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GAO Report Finds Faults with Current Nursing Home Compliance System, Recommends Changes

The GAO has released a study on the results of federal monitoring surveys of state inspections in nursing homes. The federal government often contracts with state employees to perform annual compliance surveys which are a prerequisite to Medicare and Medicaid funding. The GAO’s report unfortunately contains some very troubling reports of nursing home abuse and neglect.

The study found that a substantial proportion of state inspectors and surveys miss deficiencies in nursing homes regularly, including malnutrition, severe bedsores, overuse of prescription medications and nursing home abuse and neglect. Some of these deficiencies are at the most dangerous levels and could cause immediate harm to nursing home residents. However, less serious noncompliance was more frequent: approximately 70% of state surveys missed at least one instance of low-level noncompliance.

Click to view the full text of the study or the abstract.

What is most troubling is frequency with which state investigators fail to notice pressure sores and nutrition issues. According to the GAO, the most frequently missed type of deficiency was poor quality of nursing home care which includes ensuring proper nutrition and hydration and preventing pressure sores. The report cited two factors that may lead to nursing home deficiencies being underreported: state surveyors may lack investigative skills and may not have strong abilities to analyze the information they see to determine whether or not a home is compliant.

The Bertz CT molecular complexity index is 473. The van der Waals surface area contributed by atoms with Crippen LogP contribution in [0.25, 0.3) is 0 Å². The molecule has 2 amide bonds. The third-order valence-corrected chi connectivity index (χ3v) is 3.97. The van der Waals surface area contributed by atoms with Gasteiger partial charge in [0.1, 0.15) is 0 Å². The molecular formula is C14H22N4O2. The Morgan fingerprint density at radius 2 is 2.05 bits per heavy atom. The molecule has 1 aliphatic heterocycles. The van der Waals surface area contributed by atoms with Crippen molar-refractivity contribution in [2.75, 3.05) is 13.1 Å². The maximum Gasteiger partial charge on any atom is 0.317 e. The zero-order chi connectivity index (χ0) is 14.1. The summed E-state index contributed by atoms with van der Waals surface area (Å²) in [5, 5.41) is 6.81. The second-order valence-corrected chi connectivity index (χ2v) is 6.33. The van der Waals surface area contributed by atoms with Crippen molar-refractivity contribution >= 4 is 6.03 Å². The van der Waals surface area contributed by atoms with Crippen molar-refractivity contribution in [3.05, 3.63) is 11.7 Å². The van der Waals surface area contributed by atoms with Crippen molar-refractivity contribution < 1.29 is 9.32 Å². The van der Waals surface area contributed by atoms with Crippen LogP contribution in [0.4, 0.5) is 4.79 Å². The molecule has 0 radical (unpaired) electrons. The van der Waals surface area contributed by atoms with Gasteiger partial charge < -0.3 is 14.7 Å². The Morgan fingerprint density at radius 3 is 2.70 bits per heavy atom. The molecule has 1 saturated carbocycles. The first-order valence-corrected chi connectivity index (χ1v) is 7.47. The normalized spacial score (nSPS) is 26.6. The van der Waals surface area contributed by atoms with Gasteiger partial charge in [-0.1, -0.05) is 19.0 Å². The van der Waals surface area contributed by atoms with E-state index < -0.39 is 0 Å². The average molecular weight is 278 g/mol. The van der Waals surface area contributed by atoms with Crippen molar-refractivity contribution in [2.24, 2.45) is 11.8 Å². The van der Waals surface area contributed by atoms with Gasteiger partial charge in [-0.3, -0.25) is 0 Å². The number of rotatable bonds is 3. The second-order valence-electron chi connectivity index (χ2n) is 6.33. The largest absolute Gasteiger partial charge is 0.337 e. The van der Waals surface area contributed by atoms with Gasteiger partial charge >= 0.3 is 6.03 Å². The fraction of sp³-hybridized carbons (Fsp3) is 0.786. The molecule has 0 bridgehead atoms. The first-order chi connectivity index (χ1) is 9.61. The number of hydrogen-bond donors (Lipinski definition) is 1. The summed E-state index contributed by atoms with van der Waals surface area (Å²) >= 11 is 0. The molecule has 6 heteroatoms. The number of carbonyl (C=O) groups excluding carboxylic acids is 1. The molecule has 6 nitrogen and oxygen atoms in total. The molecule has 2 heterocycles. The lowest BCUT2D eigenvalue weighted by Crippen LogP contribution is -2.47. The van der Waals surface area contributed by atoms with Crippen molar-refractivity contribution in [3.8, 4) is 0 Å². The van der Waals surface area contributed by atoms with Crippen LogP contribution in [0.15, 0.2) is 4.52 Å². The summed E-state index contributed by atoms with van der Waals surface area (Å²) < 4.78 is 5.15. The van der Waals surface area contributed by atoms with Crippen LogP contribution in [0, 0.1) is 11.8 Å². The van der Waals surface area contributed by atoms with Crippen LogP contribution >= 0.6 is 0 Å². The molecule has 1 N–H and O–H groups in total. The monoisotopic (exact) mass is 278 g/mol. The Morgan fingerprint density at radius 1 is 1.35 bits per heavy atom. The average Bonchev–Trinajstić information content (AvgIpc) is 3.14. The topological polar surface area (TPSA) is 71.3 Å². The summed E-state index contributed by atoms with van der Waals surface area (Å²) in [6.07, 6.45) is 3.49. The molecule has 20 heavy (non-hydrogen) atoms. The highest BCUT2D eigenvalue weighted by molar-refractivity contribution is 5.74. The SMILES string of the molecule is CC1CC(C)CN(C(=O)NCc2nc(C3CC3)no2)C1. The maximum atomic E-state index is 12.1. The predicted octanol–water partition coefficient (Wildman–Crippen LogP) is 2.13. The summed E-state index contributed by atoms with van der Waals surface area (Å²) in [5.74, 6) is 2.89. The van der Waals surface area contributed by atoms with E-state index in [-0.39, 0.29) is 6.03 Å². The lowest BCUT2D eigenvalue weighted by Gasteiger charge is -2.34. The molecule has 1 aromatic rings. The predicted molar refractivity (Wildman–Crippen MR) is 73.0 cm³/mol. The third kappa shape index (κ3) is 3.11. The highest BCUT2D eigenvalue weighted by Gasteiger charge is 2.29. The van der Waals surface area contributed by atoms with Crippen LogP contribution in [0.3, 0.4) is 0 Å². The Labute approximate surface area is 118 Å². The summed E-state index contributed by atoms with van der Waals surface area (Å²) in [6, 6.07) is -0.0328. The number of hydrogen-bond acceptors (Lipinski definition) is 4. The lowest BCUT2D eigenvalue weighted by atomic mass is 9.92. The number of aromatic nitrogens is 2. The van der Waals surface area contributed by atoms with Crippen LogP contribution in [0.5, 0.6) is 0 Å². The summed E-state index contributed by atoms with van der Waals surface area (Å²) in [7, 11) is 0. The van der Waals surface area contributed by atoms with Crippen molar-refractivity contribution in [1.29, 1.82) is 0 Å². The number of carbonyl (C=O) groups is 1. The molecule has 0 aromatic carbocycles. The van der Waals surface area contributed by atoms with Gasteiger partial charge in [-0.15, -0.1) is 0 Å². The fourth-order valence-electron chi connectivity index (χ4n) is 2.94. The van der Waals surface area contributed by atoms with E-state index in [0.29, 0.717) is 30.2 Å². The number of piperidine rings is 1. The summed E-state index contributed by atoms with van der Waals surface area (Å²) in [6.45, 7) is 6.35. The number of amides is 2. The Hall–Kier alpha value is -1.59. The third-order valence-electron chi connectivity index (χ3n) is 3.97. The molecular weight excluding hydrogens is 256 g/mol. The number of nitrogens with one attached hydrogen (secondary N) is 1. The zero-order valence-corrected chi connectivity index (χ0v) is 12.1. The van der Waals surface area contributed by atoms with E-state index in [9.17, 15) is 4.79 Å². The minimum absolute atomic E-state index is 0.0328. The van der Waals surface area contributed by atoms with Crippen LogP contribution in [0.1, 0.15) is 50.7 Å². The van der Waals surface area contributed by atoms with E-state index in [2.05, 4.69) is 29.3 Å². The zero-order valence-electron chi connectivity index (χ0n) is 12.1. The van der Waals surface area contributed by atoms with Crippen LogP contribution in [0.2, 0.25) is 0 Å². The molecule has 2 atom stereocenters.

This study was commissioned by Senators Grassley and Kohl and coincides with their introduction of a bill to raise the bar on nursing home care and provide for increased penalties for noncompliance with federal standards. Though the nursing home industry lobby opposes the bill in its current form, legislators from both sides of the aisle have pledged their support.